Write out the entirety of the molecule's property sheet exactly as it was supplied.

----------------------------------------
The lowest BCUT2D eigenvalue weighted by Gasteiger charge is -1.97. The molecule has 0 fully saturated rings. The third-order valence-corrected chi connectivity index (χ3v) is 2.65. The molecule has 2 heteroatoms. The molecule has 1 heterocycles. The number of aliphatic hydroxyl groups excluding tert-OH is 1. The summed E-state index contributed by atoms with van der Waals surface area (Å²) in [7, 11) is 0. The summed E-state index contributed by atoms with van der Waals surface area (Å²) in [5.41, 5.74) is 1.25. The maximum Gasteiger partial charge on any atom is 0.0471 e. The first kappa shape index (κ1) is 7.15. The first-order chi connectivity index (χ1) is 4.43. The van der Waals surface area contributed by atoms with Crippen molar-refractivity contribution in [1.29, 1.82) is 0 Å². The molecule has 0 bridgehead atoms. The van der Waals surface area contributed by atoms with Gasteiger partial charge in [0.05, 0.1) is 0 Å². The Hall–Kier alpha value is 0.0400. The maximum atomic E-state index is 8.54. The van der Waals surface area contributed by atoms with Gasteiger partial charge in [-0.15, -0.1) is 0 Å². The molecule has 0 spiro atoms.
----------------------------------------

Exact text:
The lowest BCUT2D eigenvalue weighted by Gasteiger charge is -1.97. The molecule has 0 fully saturated rings. The third-order valence-corrected chi connectivity index (χ3v) is 2.65. The molecule has 2 heteroatoms. The molecule has 1 heterocycles. The number of aliphatic hydroxyl groups excluding tert-OH is 1. The summed E-state index contributed by atoms with van der Waals surface area (Å²) in [7, 11) is 0. The summed E-state index contributed by atoms with van der Waals surface area (Å²) in [5.41, 5.74) is 1.25. The maximum Gasteiger partial charge on any atom is 0.0471 e. The first kappa shape index (κ1) is 7.15. The first-order chi connectivity index (χ1) is 4.43. The van der Waals surface area contributed by atoms with Crippen molar-refractivity contribution in [1.29, 1.82) is 0 Å². The molecule has 0 bridgehead atoms. The van der Waals surface area contributed by atoms with Gasteiger partial charge in [0.05, 0.1) is 0 Å². The Hall–Kier alpha value is 0.0400. The maximum atomic E-state index is 8.54. The van der Waals surface area contributed by atoms with Gasteiger partial charge in [-0.15, -0.1) is 0 Å². The molecule has 0 spiro atoms.